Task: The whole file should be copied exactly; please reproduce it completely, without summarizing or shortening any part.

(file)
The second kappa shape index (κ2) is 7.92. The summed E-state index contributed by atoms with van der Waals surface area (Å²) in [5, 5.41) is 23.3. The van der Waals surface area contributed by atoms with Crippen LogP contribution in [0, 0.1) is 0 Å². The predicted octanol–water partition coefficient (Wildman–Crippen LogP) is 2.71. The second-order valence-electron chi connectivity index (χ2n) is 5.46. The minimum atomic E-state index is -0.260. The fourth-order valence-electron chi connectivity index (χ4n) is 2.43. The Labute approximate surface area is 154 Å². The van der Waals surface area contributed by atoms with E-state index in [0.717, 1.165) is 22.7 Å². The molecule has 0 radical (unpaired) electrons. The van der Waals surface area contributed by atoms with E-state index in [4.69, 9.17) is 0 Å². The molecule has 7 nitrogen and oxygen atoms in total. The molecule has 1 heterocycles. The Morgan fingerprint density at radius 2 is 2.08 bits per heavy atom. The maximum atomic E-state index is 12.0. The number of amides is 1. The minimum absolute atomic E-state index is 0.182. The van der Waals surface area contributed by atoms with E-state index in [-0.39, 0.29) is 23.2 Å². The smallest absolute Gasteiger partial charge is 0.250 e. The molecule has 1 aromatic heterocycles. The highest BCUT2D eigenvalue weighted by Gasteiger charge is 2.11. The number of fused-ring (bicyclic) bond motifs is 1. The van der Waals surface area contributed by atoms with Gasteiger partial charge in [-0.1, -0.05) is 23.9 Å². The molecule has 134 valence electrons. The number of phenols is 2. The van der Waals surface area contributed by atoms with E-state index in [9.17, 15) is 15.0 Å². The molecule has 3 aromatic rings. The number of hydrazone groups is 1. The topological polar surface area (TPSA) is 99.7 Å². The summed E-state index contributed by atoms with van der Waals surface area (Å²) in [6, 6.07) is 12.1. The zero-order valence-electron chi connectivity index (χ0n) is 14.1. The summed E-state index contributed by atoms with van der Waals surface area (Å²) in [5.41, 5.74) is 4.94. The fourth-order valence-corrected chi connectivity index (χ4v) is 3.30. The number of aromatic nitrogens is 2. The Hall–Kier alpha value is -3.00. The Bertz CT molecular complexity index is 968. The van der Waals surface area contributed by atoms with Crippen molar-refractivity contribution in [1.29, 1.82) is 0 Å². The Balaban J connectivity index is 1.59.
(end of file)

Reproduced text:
The second kappa shape index (κ2) is 7.92. The summed E-state index contributed by atoms with van der Waals surface area (Å²) in [5, 5.41) is 23.3. The van der Waals surface area contributed by atoms with Crippen LogP contribution in [0, 0.1) is 0 Å². The predicted octanol–water partition coefficient (Wildman–Crippen LogP) is 2.71. The second-order valence-electron chi connectivity index (χ2n) is 5.46. The minimum atomic E-state index is -0.260. The fourth-order valence-electron chi connectivity index (χ4n) is 2.43. The Labute approximate surface area is 154 Å². The van der Waals surface area contributed by atoms with E-state index in [0.717, 1.165) is 22.7 Å². The molecule has 0 radical (unpaired) electrons. The van der Waals surface area contributed by atoms with E-state index in [4.69, 9.17) is 0 Å². The molecule has 7 nitrogen and oxygen atoms in total. The molecule has 1 heterocycles. The Morgan fingerprint density at radius 2 is 2.08 bits per heavy atom. The maximum atomic E-state index is 12.0. The number of amides is 1. The minimum absolute atomic E-state index is 0.182. The van der Waals surface area contributed by atoms with E-state index in [-0.39, 0.29) is 23.2 Å². The smallest absolute Gasteiger partial charge is 0.250 e. The molecule has 1 aromatic heterocycles. The highest BCUT2D eigenvalue weighted by Gasteiger charge is 2.11. The number of fused-ring (bicyclic) bond motifs is 1. The van der Waals surface area contributed by atoms with Gasteiger partial charge in [-0.1, -0.05) is 23.9 Å². The molecule has 134 valence electrons. The number of phenols is 2. The van der Waals surface area contributed by atoms with E-state index in [9.17, 15) is 15.0 Å². The molecule has 3 aromatic rings. The number of hydrazone groups is 1. The topological polar surface area (TPSA) is 99.7 Å². The summed E-state index contributed by atoms with van der Waals surface area (Å²) in [6, 6.07) is 12.1. The zero-order valence-electron chi connectivity index (χ0n) is 14.1. The summed E-state index contributed by atoms with van der Waals surface area (Å²) in [5.41, 5.74) is 4.94. The fourth-order valence-corrected chi connectivity index (χ4v) is 3.30. The number of aromatic nitrogens is 2. The Hall–Kier alpha value is -3.00. The Bertz CT molecular complexity index is 968. The van der Waals surface area contributed by atoms with Crippen molar-refractivity contribution in [1.29, 1.82) is 0 Å². The Balaban J connectivity index is 1.59.